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Charlton v Fisher, Court of Appeal

8 February 2001
The issues

The third party insurers – duty of insurers – insured driver deliberately ramming stationary car – whether insurer liable to passenger – road traffic accident – Section 1.51

The facts

The Claimant had been injured whilst sitting in a parked car in a hotel car park. The First Defendant deliberately reversed his car and rammed the parked car. The Second Defendant, Churchill Insurance appealed against the decision of Judge Thompson to dismiss the Second Defendant’s appeal from District Judge Edward who had previously declared that the Second Defendant was obliged to indemnify the First Defendant in respect of his liability to the Claimant.

The decision

The word “accident” in an insurance policy should not be given a narrow meaning. Ac accident might well extend to any incident involving the insured’s car.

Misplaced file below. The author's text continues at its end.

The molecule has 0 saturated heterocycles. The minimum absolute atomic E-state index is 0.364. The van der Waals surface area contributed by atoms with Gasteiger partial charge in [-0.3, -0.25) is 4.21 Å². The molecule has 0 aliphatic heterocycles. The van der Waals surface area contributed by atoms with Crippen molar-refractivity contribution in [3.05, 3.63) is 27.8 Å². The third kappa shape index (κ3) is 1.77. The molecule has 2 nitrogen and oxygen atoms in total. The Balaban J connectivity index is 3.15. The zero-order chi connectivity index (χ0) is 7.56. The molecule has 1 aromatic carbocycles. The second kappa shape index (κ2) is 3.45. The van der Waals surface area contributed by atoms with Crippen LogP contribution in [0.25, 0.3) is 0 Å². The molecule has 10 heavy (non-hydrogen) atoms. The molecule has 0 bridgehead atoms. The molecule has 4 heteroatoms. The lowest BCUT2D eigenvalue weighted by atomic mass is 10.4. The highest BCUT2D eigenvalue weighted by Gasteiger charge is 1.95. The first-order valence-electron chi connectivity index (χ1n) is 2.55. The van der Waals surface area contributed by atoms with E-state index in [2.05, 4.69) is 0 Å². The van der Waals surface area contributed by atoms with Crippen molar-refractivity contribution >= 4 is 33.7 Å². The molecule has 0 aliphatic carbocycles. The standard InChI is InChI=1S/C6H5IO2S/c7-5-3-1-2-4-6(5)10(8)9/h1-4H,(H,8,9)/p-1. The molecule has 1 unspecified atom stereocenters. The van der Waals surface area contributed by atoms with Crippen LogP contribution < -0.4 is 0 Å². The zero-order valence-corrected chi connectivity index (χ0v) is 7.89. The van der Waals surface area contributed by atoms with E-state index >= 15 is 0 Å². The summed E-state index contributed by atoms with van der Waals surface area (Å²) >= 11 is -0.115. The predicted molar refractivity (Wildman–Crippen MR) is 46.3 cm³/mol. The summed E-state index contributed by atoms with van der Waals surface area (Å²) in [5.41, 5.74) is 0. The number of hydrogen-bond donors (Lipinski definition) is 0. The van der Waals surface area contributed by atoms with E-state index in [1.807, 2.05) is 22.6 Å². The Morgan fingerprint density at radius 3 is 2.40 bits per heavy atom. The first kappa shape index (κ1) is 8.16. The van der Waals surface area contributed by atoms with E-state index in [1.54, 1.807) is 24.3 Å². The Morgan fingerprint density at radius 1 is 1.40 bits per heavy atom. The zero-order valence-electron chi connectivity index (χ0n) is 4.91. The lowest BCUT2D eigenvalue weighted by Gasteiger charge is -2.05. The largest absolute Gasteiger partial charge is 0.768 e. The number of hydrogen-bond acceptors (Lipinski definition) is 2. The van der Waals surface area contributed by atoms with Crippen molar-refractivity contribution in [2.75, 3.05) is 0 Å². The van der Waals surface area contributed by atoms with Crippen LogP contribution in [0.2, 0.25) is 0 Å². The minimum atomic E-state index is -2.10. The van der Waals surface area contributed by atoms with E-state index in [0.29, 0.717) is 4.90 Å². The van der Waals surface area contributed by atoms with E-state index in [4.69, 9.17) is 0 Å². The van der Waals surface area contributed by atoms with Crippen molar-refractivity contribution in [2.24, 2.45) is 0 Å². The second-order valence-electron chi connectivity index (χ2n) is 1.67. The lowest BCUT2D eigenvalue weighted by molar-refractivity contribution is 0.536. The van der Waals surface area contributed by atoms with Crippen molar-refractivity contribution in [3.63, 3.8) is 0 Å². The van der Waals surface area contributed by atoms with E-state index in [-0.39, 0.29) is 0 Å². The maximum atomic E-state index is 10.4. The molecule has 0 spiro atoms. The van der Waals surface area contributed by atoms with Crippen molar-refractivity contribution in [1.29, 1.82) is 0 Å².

Following Gardner v Moore a person might not stand again an advantage arising from the consequences of his own inequity. This principle applied equally to motor insurance contacts. For most purposes it had the same effect as if the policy was so worded as not to apply to damage arising from the insured’s own deliberate criminal act. This applied even if the First Defendants had not known that the Claimant was in the car which he had struck. Because the incident did not occur on a road Section 1.51 had no application. The Claimant could not make a claim through F because F was not entitled to an indemnity.

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The content on this page is provided for the purposes of general interest and information. It contains only brief summaries of aspects of the subject matter and does not provide comprehensive statements of the law. It does not constitute legal advice and does not provide a substitute for it.

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